Press "Enter" to skip to content

Major water plant work on tap

When Mount Airy residents turn on a faucet, they might appreciate the clear, clean liquid that emerges without really considering the facilities and processes making this possible — which is where an important new project comes into play.

It is targeting the Spencer Water Treatment Plant on Orchard Street, one of two such facilities in the city.

The Spencer plant was constructed nearly 100 years ago — in 1924 — and still contains the original interior concrete walls of sedimentation basins installed at that time.

Those walls have been in a state of disrepair for years, according to city Public Works Director Mitch Williams.

He added that this is a concern since sedimentation basins are used to filter particulates from the raw water entering the treatment plant from Lovills Creek nearby.

The Mount Airy Board of Commissioners responded to that situation by voting earlier this month to award a contract for the rehabilitation of the interior concrete walls at the plant.

Two bids from qualified contractors had been received for the project, with a High Point company, Creative Resurfacing, tapped by the board.

It submitted the lowest proposal, $143,844, which was almost $50,000 less than the other bid received, $193,750 from Triangulation Inc.

In addition to the financial consideration, Creative Resurfacing has “an excellent working relationship with the city,” Williams pointed out in recommending that it get the job, based on past performance with municipal contracts.

The approval by the board includes a total project cost of $150,000 to allow for possible overruns. Funding for it was included in the budget for the 2021-2022 fiscal year that began on July 1.

Work at the Spencer plant is to include pressure washing to remove old coatings, abrasive blasting to remove residual coatings and loose material, resurfacing spalled concrete and gaps with epoxy mortar, priming surfaces with epoxy and top coating with Sherwin Williams Duraplate 6000 Epoxy.

All products used in the rehabilitation will be NSF (National Sanitation Foundation)-certified for use in water-treatment facilities, Williams mentioned.

Spencer plant significant

“It is imperative that the city adequately maintains and refurbishes the Spencer Water Treatment Plant because it is used as a backup to the larger Doggett Water Treatment Plant located on Stewarts Creek,” Williams wrote in a memo outlining the need for the rehab.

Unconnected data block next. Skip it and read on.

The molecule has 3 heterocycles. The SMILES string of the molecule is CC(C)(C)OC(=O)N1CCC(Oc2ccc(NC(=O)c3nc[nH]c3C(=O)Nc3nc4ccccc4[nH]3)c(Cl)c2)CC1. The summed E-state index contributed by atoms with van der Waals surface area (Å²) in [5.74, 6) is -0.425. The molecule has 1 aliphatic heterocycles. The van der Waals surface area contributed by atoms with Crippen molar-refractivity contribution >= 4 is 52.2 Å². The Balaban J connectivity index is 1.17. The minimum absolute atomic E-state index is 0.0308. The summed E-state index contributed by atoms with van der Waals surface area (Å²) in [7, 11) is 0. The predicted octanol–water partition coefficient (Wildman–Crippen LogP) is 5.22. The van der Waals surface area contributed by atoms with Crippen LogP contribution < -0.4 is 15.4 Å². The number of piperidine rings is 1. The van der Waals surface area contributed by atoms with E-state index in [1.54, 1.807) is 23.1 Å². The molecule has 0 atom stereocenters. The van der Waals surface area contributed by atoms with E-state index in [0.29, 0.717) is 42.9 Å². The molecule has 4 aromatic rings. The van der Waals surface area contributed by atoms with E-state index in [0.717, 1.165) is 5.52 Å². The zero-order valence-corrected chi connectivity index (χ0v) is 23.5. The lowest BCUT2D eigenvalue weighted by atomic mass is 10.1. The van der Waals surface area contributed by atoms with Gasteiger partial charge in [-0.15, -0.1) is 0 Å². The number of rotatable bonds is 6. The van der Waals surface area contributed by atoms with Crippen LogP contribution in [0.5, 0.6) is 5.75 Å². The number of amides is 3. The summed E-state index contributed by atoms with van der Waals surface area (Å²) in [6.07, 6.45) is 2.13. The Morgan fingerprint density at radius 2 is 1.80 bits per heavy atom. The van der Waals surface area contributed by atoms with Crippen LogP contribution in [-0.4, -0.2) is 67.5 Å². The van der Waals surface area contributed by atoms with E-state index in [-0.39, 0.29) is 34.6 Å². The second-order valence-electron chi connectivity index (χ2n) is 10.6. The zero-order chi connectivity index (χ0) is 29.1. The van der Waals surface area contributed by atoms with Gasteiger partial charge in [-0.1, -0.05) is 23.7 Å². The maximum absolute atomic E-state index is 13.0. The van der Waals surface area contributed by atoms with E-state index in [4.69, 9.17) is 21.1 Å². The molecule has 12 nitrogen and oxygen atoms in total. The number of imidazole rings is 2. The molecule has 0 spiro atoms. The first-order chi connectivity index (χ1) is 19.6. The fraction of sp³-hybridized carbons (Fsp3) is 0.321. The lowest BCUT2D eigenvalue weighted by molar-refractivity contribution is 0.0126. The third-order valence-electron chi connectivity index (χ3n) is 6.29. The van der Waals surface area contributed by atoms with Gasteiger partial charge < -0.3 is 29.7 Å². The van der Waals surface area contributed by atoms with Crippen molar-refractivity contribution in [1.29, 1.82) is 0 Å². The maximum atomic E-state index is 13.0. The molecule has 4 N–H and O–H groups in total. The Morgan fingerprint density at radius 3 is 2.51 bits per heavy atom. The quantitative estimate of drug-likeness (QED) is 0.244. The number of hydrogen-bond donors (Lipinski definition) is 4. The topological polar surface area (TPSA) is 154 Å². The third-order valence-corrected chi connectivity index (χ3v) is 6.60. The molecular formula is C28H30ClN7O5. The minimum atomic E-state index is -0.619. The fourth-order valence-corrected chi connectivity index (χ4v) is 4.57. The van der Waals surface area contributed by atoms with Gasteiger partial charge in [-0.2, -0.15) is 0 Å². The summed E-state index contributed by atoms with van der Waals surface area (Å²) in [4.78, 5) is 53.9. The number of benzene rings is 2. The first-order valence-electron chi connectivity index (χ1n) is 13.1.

In elaborating later, he added that the Spencer plant paid dividends in this regard in February through a way the public might not have known about.

“Due to the fuel tank spill at North Surry High School late last winter, we had to totally shut down the Doggett water plant until the fuel cleared from Stewarts Creek,” Williams explained.

“The city had to totally rely on the Spencer plant for about a month until the fuel cleared from Stewarts Creek.”

That facility is in pretty good shape mechanically for its age, according to the public works director, who says maintaining it as a backup plant is “extremely important.”

“However, there are some issues (sediment basin rehab, interior concrete rehab and more) that we would like to address in the next few years to bring the plant back to its original glory, thereby ensuring the plant is a reliable backup for decades to come,” Williams stated in the memo.

“The city of Mount Airy is fortunate to have two operational water plants on two different water sources.”

Both facilities were awarded by the N.C. Division of Water Resources for surpassing federal and state drinking water standards in 2021.

The Spencer Water Treatment Plant also received the same recognition for 2011, 2012, 2015, 2016, 2017, 2018, 2019 and 2020 and the Doggett plant for 2012, 2015, 2016, 2017, 2018, 2019 and 2020.

Awards are given annually to water systems around the state which demonstrate outstanding turbidity removal, a key test of drinking water quality, according to the N.C. Department of Environmental Quality.

Turbidity is a measure of the cloudiness or haziness of water caused by individual particles that can interfere with disinfection and provide a medium for microbial growth. Microbes are microscopic particles that occur naturally but possibly include harmful bacteria and viruses.

While all drinking water systems must adhere to strict state and federal standards of quality, the local plants have met performance goals that are significantly more stringent than state and federal standards, officials say.



Be First to Comment

    Leave a Reply